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Lehman Talks about Budget, School and Ethics Bill at NCP Forum

Mary Lehman at NCPCA, Feb 2011

Mary Lehman, our new county council member for District 1 came over the other day to the NCPCA’s February monthly meeting and spoke about her new job in Upper Marlboro.

In front of some 30 North College Park residents, her speech covered a wide range of topics, such as the county budget, local school system and the much-controversial ethics bill.

She said the county council recently had a hearing on the proposed county budget at the Laurel High School. The hearing was attended by about 20-25 people. Similar to the State’s budget process, the county budget is introduced by the county executive body. She said the the council cannot make a lot of changes to Mr. Baker’s budget and can only move around money and substitute existing proposed programs.

She said the county is facing a projected $77 million budget shortfall in 2012 (the school system has been in worst shape). The PGCPS is facing somewhere between a $85 million to $100 million deficit. The county executive Mr. Baker, after speaking with school superintendent Mr. Hite, said the situation is really grim. The new budget will affect the school system with larger class sizes and eliminating Pre-K classes.

The school system is also looking into possibilities of limiting school transportation to students going to out of local school districts. The county has the highest transportation cost per student in the entire state and this  costs the county a small fortune. “I know a student who lives in my neighborhood which has a blue ribbon school, but takes an empty bus to travel 20 miles to another elementary school,” – she said. “To me this does not make sense,” – Lehman added.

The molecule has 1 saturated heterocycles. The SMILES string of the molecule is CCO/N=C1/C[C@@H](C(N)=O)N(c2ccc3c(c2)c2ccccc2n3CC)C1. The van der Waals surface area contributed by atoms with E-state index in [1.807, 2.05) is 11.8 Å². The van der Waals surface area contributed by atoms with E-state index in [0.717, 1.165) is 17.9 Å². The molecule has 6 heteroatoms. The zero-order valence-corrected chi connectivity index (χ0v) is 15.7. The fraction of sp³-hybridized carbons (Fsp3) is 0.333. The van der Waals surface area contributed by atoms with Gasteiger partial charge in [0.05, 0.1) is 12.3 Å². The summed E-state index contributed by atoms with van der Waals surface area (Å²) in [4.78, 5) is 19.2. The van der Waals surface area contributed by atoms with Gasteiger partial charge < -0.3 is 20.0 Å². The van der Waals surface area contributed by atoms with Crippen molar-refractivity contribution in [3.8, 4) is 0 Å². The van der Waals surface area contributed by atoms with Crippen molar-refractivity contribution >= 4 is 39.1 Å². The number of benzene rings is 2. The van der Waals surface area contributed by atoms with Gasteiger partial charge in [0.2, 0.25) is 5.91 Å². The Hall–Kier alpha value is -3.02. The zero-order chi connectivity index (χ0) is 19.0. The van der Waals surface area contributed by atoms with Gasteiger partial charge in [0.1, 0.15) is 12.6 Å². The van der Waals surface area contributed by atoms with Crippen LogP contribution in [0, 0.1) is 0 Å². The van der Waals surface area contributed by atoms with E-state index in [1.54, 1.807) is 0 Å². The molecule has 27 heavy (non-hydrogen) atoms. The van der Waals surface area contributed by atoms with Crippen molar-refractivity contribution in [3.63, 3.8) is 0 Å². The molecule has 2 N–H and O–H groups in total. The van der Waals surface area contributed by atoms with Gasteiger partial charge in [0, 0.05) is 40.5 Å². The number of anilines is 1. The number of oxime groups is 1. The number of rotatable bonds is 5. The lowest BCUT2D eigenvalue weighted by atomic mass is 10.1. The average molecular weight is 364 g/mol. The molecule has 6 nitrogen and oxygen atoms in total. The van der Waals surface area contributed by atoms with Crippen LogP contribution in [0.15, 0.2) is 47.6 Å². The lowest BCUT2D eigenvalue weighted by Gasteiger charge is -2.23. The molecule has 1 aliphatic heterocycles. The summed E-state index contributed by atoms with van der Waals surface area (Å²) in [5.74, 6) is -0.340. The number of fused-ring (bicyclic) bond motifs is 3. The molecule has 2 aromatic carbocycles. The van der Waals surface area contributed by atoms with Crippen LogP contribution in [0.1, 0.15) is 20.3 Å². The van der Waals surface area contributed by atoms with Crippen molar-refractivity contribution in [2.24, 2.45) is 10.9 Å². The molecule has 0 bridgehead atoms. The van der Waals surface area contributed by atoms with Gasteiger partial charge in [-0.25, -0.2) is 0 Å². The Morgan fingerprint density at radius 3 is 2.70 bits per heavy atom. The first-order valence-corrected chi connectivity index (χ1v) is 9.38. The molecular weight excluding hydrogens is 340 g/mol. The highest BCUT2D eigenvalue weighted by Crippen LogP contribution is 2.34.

Among the other budget items, the public hearing also received supports for the proposed Laurel Public Library, which has been in the county’s funding pipeline since 2005.

She said she objected to two ethics bills in the MD House of Delegates, one by Co. Exec Rushern Baker and another by Del. Frush. She said both bills will take away the county council’s ability to review Detailed Site Plans, and will leave up to the citizens to request call-up to district council on any future site plan review. “We need to have a check and balance kind of system. The process of planning approval favors the developer and is not really citizen friendly” – she said. “The Planning Board often does not follow its own rules in many cases with giving notices, comments and technical staff report issued on time,” – she added.

Though critics say other chartered counties such as Howard, Anne Arundel and MoCo don’t have a similar restrictive site plan review process, Lehman said that PG county is in a unique position because of the Park and Planning’s involvement in the approval process.  “Unlike the PG county where the county executive appoints Park and Planning representatives, the Montgomery county’s council members appoint the park and planning members,” – she explained.

When asked about the Washington Post’s criticism on the council members’ opposition to the bill, Ms. Lehman said “we are interested in some level of reform, but taking away our site plan review is not an ethics reform.

Ms. Lehman said she is committed to working on the traffic lights at the intersection of Rhode Island and Edgewood Rd., as well as the proposed North College Park Community Center.

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